How is Paul so confident of this glorious peace and hope? His conviction rests on God’s unconditional love for sinners (vv. 6-8) and God’s salvific act in Christ (vv. 9-10). Like in the Pentecostal episode of Spirit pouring (Acts 2:17-18), God pours out his love into the believer’s heart through the work of the Holy Spirit (v.5). God’s love, however, is not just an objective love, it is an existential love that Jesus proved by pouring his own blood to save sinners from the wrath of God and reconcile them to God (vv. 6-11; John 3:16). His love is real and powerful, and Paul’s prayer is that believers everywhere fathom the dimension of God’s love (Ephesians 3:14-19). Hopefully, followers of Christ will become persuaded, as Paul is, that none of life’s vilest predicaments can separate us from his love (8:35-39). This is consistent with his claim that this letter is addressed “to all in Rome who are loved by God,” (1:7) and “to everyone who believes” (1:17). Paul certainly highlights the central place love plays in God’s kingdom purposes. The preacher could approach this text exploring God’s missional purpose for the believer in offering his love. It could have some connection with the love command in Mark 12: 30-31. The believer’s call to love rests on the assurance that God first loved us (1 John 4:19).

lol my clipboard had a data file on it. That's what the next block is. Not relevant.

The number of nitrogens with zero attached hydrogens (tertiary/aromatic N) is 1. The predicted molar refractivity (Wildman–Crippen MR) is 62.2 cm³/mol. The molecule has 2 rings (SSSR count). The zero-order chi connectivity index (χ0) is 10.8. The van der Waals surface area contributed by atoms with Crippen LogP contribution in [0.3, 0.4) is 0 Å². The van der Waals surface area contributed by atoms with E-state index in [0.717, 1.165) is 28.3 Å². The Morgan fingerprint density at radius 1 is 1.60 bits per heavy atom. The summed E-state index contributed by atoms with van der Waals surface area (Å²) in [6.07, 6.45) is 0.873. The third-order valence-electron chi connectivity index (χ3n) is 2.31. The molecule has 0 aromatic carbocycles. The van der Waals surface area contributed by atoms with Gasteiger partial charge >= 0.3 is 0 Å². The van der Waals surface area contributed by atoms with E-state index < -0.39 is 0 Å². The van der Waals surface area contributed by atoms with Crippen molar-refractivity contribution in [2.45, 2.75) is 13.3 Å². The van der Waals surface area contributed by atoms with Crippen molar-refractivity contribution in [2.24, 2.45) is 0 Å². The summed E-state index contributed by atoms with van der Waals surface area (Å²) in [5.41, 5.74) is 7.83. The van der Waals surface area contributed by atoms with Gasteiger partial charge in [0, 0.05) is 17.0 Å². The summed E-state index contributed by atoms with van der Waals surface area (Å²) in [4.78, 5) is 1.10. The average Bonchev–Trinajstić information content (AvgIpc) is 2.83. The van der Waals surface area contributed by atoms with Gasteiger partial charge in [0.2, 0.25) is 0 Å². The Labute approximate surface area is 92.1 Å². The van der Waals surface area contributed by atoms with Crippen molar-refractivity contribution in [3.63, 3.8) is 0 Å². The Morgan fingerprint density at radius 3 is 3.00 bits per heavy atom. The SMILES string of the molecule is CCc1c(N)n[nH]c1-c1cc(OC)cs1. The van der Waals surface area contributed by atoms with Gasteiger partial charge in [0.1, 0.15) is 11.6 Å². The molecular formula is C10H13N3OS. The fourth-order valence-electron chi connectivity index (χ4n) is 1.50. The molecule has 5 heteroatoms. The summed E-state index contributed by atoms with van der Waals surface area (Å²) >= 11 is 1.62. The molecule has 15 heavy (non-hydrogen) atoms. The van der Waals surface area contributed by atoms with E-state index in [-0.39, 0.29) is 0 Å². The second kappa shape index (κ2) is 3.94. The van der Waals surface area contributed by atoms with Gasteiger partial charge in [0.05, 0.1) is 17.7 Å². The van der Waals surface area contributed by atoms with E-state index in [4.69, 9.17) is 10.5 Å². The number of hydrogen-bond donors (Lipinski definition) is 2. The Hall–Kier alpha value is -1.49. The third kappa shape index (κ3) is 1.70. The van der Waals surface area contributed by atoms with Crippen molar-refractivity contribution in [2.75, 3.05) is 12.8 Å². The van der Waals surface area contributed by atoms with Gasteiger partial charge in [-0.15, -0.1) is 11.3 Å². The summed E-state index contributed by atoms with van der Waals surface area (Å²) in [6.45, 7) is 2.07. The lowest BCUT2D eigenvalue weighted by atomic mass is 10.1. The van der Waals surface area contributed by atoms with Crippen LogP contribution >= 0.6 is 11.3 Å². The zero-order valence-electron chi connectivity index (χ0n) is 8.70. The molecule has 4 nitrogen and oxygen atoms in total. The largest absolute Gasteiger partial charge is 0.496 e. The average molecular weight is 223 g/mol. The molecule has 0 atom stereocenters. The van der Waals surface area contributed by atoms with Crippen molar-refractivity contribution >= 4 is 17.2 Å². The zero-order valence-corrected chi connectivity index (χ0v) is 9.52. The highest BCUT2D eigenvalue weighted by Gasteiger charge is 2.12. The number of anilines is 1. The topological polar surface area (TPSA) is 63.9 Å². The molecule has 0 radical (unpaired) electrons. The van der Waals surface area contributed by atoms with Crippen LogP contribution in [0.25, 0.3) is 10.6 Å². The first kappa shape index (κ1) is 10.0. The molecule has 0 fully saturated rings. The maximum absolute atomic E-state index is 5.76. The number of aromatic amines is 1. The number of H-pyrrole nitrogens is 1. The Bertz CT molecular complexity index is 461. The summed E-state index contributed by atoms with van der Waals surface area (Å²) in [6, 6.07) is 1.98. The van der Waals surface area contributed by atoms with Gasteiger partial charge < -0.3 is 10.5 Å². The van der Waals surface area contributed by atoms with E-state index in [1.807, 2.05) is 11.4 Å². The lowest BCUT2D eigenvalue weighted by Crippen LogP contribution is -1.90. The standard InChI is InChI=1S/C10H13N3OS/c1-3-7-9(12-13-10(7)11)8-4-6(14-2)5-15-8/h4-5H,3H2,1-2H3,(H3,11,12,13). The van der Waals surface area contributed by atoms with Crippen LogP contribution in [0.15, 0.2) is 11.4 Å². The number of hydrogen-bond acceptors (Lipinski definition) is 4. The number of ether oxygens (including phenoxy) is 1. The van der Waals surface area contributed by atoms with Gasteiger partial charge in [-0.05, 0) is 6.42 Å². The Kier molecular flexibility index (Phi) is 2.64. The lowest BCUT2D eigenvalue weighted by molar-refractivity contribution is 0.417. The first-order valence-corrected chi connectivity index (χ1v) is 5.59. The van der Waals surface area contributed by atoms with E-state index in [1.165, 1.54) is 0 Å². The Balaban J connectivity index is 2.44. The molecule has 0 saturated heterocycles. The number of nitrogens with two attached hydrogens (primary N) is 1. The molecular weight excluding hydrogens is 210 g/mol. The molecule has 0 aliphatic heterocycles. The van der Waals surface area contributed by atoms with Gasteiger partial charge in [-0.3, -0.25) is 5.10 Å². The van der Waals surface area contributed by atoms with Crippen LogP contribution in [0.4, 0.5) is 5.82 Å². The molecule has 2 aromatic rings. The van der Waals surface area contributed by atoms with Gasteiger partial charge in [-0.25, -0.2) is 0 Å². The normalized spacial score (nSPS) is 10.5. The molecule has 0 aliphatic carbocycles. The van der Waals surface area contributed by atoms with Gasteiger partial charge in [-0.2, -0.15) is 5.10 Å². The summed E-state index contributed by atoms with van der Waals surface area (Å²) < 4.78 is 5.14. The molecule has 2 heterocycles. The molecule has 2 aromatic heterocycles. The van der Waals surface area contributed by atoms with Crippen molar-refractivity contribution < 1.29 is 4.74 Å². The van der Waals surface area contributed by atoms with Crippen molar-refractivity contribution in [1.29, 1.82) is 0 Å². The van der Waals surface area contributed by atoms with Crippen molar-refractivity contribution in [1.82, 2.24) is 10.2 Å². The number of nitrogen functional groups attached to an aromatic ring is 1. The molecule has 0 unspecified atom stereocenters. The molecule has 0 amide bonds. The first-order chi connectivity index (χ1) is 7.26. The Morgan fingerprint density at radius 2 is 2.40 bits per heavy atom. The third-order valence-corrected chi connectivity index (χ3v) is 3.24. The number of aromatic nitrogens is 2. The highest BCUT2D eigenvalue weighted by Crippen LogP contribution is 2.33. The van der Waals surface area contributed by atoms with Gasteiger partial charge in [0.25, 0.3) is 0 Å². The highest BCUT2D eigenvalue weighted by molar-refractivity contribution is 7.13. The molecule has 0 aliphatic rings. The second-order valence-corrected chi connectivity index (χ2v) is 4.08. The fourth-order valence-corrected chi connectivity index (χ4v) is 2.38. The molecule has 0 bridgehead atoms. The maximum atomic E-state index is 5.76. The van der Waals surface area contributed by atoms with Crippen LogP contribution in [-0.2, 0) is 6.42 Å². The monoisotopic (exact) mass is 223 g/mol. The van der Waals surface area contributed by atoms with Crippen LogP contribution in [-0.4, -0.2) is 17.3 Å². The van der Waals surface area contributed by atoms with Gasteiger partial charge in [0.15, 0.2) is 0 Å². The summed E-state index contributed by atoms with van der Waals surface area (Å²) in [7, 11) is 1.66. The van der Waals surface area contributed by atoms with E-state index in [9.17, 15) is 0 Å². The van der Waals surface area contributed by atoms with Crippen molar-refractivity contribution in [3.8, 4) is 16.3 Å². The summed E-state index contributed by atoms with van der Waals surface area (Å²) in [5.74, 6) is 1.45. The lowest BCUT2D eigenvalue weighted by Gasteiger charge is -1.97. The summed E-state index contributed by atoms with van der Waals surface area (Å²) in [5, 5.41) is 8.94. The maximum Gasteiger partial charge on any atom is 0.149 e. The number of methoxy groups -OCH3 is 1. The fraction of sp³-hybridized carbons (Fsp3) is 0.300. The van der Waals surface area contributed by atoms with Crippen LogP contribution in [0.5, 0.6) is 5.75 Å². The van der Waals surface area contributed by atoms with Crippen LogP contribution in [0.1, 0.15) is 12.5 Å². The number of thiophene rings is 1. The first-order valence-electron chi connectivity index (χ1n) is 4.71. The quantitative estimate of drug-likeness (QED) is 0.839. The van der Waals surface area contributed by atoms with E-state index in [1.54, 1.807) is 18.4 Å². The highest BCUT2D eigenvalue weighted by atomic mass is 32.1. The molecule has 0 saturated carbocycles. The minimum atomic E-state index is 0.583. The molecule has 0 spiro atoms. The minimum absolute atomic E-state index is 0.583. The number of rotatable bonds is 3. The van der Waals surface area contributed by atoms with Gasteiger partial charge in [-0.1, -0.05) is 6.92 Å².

It’s interesting how suffering recalls attention to God’s love and promises. Believers in many parts of the world today are experiencing suffering on a critical level. The prospect of anguish is not far from any community, family or individual person. The sermon should reassure people about God’s love and of the hope and salvation in Christ. We all need to learn to cling deeply to God for strength to face our sufferings. Likewise, the sermon should help us rest confidently that God’s peace is certain even in the midst of the worst affliction. We all need to be reminded afresh of God’s reconciling love and of the peace and hope made possible through it. Echoing through these assurances is the creed that ends Romans 8 and which upbears all those who, through God’s mediation, are justified by faith and reconciled by his love: no suffering or persecution can separate us from the love of God in Christ Jesus. Yet, the sermon should convey that ultimate peace is possible when believers come to terms with God and allow Christ’s love become their love.

 

 

Edgardo Martinez Mitchell
Minister of Missions and Evangelism
First Baptist Church El Paso
emartinez@fbcep.com

 

 

 

 

Tags:  Justification, faith, peace, hope, suffering, love, salvation, reconciliation